In the late 1970s Hasse Walli was active in ELMU, a society established in 1978 to propagate live music in a time when disco and recorded music were worryingly diminishing the working opportunities of musicians playing live. This was also the time when Walli got more and more interested in world music. His enthusiasism for reggae started in 1977 after having seen Bob Marley performing live in Stockholm. Hasse Walli had visited a youth festival in Cuba with Punainen Lanka and Sakari Kukko, and he formed in 1979 Hasse Walli Projekti which played Cuban music and reggae rhythms.

The first eponymous solo album of Hasse Walli was released in 1981, the year when Walli was also chosen the Musician of the Year by Katso magazine. The next year, when he had his band Hasse Walli All Stars, saw the second album, called Sounds Afro! By this time Walli had seriously gotten into African music, and he dissolved the band and travelled in January 1982 to Dakar, the capital of Senegal, to explore local sounds such as Mbalax, Senegalese pop.

Jamming with local musicians at clubs, Walli practiced hard to get into the heart of this musical style quite differing from the Western genres of rock, blues and jazz he had already learned to master. Hasse Walli played with some musicians who had been performing with the legendary Youssou N'Dour. On returning to Finland and enriched by his experiences in Senegal, Walli started a band called Dakar Sound. Afro-Line was another band of Walli he started with Congolese expatriate Marie-Alphonse Liwata, releasing the albums Viva Africa (1983), Dakar Nights (1985) and Close to the Line (1987). During the years 1983–86 Hasse Walli shuttled between Gambia, Dakar and Finland.

By 1988 Walli felt he had finally learned enough to compose and arrange Mbalax music and start an all-African band for this (Walli's earlier Afro bands had mostly consisted of Finnish musicians), and he returned to Dakar for this purpose. Soon got together the new band, called Asamaan, with such musicians as Manel Diop, Yamar Thiam, Aladji Oumar Faye, Omar Cheikh Diene, Pape Sarr and Mousse Gueye. The first Asamaan album Modern Mbalax came out in 1989, receiving excellent reviews in world music circles. Walli and Asamaan played at folk music, jazz and rock festivals, doing also some street performances in Helsinki. Asamaan published two more albums, African Sky (1990) and, with a new line-up, Teranga (1993). Film director Kari Happonen documented Mbalax music scene in Dakar and Asamaan in his 1991 documentary Mbalax! Rytmin lähteillä.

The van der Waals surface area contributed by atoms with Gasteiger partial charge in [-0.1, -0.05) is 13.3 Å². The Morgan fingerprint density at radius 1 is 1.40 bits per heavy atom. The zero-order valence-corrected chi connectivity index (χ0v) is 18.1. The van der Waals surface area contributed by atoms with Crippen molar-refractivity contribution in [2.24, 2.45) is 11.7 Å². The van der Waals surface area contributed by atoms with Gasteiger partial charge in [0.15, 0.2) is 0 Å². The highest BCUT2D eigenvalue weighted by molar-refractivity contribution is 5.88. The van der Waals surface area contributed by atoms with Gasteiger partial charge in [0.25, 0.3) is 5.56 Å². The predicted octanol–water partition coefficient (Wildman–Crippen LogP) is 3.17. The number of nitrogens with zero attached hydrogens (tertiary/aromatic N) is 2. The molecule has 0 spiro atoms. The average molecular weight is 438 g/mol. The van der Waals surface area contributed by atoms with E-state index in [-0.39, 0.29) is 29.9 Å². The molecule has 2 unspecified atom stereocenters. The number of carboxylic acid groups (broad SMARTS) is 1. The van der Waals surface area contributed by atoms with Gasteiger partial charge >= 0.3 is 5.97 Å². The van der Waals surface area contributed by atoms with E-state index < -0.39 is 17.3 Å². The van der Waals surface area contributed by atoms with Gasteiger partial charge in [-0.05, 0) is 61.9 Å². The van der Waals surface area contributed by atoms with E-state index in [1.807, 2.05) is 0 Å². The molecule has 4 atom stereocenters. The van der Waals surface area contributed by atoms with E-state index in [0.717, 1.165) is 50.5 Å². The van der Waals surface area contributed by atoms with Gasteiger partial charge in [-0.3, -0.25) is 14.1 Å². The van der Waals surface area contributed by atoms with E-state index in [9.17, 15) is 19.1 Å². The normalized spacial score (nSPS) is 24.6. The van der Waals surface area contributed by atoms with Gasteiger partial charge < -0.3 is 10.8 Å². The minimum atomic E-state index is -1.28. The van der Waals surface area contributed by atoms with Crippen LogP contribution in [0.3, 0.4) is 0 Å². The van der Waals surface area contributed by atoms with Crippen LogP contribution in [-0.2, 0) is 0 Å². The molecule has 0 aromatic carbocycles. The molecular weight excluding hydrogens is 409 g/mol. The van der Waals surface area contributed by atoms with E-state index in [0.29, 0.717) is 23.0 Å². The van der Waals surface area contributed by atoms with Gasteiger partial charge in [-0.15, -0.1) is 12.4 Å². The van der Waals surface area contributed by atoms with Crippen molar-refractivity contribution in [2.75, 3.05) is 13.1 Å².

Teranga marked the end of Hasse Walli's Afro period. When he returned from Senegal to Finland in June 1993, he thought the time might be now right to return to his 1960s musical roots, and the band Suuret Setelit was launched, playing rock and rhythm & blues. The gigs of Suuret Setelit were eagerly checked by a completely new generation of Hasse Walli fans. Suuret Setelit lasted until 1995, the year Walli also performed together with Remu Aaltonen, the last remaining member of the legendary 70s band Hurriganes. Hasse Walli also played several Back to the 60s type of concerts with some his peers from that period such as Danny; never forgetting his love of African music, either.

In recent years Walli has been touring with his current band Hasse Walli Power Trio. Additionally, he has worked with guitarist and singer Steve Webb, and they have released two albums together.


Hasse Walli's younger brother was Petri Walli of Kingston Wall.


  • Jormas: Jormas (1966, HMV)
  • Blues Section: Blues Section (1968, Love Records)
  • Blues Section: Some of Love (1969, Love Records)
  • Piirpauke: Piirpauke (1975, Love Records)
  • Piirpauke: Piirpauke 2 (1976, Love Records)
  • Piirpauke: Live (1977, Love Records)
  • Piirpauke: Ilahu illalla (1983, Love Records)
  • Hasse Walli: Hasse Walli (1981, Kompass Records)
  • Hasse Walli: Sounds Afro (1982, Kompass Records)
  • Hasse Walli's Afro-Line: Viva Africa (1983, Sinetti Records)
  • Hasse Walli's Afro-Line: Dakar Nights (1985, Digelius Music)
  • Hasse Walli's Afro-Line: Close to the Line (1987, Digelius Music)
  • Hasse Walli & Asamaan: Modern Mbalax (1989, Olarin Musiikki)
  • Hasse Walli & Asamaan: African Sky (1990, Olarin Musiikki)
  • Hasse Walli & Asamaan: Teranga (1993, Olarin Musiikki)
  • Blues Section: Blues Section 2 (1995, Love Records)
  • Piirpauke: Metamorphosis Live 1977–1995 (1995, Rockadillo)
  • Hasse Walli: Kevyet Kengät (2000, HCD)
  • Hasse Walli: Todellinen Live (2001, HCD)
  • Hasse Walli & Steve Webb: Winners (2002, HCD)
  • Hasse Walli: Live Crazy (2004, HCD)
  • Hasse Walli & Steve Webb: Sweet Nina (2005, HCD)
  • Piirpauke: Historia of Piirpauke Vol. 1 (2008, HCD)

As a guest discography[edit]

  • Hector: Kadonneet lapset
  • Hector: Linnut Linnut
  • Kirka: Kirka
  • Vesa-Matti Loiri: 4x20
  • Sakari Kukko: Kajastus
  • Eero Koivistoinen: Valtakunta (1968, Otava)

Also on the releases of Sammy Babitzin, Freeman, Make Lievonen, Punainen Lanka, Juhani Aaltonen.


Hasse Walli & Appe Vanajas: Hehkuva kitara (Helsinki: Otava 1996, ISBN 951-1-13836-7)

External links[edit]